Assessing the potential of the Gig Economy in Africa
Africa has the world’s youngest population, providing both opportunities and challenges for the future of work. Expanding internet access and mobile phone adoption on the continent has enabled the growth of digital platforms and online work. However, realizing the full economic potential of e-commerce and the gig economy in Africa requires addressing infrastructure limitations and policy gaps.
Demographics and Employment
- Africa’s population is expected to double to 2.5 billion by 2050, with over 60% under age 25 (1). Creating jobs for the 10-12 million young people entering the workforce each year is a pressing need (2).
- The continent’s labor force is projected to expand from 444 million in 2020 to 794 million in 2050 (3). The International Monetary Fund estimates that 18 million new jobs will need to be created every year to absorb this influx (4).
- According to the ILO, the youth unemployment rate in Africa was 12.4% in 2020 compared to 13.6% globally (5). Unemployment is even higher in North Africa, exceeding 25% on average (6).
- Mobile phone adoption surpassed 500 million subscribers in Sub-Saharan Africa by 2016 (7). Countries like Kenya have mobile phone penetration over 90% (8).
- However, smartphone adoption remains around 34% in South Africa, 26% in Nigeria, and 22% in Kenya as of 2017 (9). Expanding mobile broadband access will be key.
- Internet users comprise just 28% of Africa’s population, far below the global average of 48% (10). The continent’s online penetration lags on key infrastructure.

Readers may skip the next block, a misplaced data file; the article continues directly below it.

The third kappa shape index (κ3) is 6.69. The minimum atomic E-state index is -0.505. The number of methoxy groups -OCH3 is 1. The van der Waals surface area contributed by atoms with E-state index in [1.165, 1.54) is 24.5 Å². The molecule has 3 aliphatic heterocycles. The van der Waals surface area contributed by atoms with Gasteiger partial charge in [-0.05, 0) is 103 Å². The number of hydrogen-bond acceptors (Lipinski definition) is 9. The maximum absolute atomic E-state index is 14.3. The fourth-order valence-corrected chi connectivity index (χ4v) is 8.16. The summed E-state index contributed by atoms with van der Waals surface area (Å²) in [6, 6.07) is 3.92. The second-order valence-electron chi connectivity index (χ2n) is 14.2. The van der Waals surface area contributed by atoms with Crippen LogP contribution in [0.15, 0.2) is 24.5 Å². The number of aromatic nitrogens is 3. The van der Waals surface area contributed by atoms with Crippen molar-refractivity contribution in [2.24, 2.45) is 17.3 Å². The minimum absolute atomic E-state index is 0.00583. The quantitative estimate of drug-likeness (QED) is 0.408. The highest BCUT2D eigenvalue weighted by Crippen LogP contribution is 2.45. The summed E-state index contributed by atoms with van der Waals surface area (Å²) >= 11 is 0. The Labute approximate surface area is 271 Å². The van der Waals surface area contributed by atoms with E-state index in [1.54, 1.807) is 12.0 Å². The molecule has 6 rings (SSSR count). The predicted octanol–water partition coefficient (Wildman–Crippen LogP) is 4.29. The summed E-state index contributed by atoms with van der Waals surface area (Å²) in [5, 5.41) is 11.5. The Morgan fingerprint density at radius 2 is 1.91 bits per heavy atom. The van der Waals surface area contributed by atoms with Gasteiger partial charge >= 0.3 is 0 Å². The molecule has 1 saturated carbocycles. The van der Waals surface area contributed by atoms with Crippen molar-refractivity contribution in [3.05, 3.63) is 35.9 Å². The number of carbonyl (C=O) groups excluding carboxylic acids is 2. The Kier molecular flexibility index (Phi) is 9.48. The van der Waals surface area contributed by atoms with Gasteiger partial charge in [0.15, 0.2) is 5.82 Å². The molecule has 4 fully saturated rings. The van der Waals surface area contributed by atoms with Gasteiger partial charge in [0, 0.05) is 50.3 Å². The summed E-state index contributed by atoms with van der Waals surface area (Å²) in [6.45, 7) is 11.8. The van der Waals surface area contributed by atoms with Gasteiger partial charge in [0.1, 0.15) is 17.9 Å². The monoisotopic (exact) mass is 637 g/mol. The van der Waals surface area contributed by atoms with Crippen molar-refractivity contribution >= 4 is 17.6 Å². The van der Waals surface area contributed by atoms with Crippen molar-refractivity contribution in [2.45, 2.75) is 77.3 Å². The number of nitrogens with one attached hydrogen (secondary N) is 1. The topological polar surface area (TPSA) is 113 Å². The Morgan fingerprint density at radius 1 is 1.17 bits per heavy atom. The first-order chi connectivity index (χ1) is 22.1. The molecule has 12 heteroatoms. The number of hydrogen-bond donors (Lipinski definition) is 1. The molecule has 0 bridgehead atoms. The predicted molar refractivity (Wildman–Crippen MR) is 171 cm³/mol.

The Informal Sector
- Around 86% of employment in sub-Saharan Africa is informal, representing over 170 million workers (11). This sector is vital but lacks protections.
- Digital platforms like M-Pesa are now used by over 37 million active customers in Africa for financial services (12). But regulatory gaps remain.
- In Kenya, youth unemployment led to the creation of digital job matching platforms like Lynk, connecting workers to opportunities (13).
The Emergence of E-Commerce
- Africa’s e-commerce market grew 21% to reach $18.6 billion in 2021 and is projected to reach $33.6 billion by 2025 (14). Adoption is accelerating.
- South Africa has the largest e-commerce market, valued at $3.9 billion (14). But sub-Saharan Africa’s online retail is below 2% of total retail (15).
- Cross-border e-commerce is limited but platforms like Jumia and Mallfortheworld reach multiple African countries (16,17).
Challenges for Digital Entrepreneurship
- High data costs, taxation, legal barriers and limited venture capital restrict the startup ecosystem (18). Most funding flows to South Africa, Kenya and Nigeria (19).
- Fewer than 1% of Africans over age 18 invest in startups and early-stage firms according to Global Entrepreneurship Monitor (20).
- Poor logistics infrastructure makes delivery complex. Warehouse, storage and fulfillment capacity lags (21). Cash on delivery dominates (22).
Policies to Leverage E-Commerce
- Expanding digital and financial inclusion requires investing in digital infrastructure and skills training (23). Public access facilities can also help.
- Updating legal frameworks for e-commerce and online work supports market expansion (24). experiments like regulatory sandboxes encourage innovation (25).
- Regional integration and cross-border e-commerce promotion can accelerate growth, as AfCFTA aims to achieve (26).
- Public-private partnerships, dialogue and data sharing can strengthen the ecosystem (27). But funding gaps persist around supporting African ventures (28).
With smart policies and regulations, strategic investments and infrastructure improvements, Africa can tap into its youthful demographics and technological leapfrogging to create inclusive digital economies. This will boost job creation, generate growth and support sustainable development across the continent.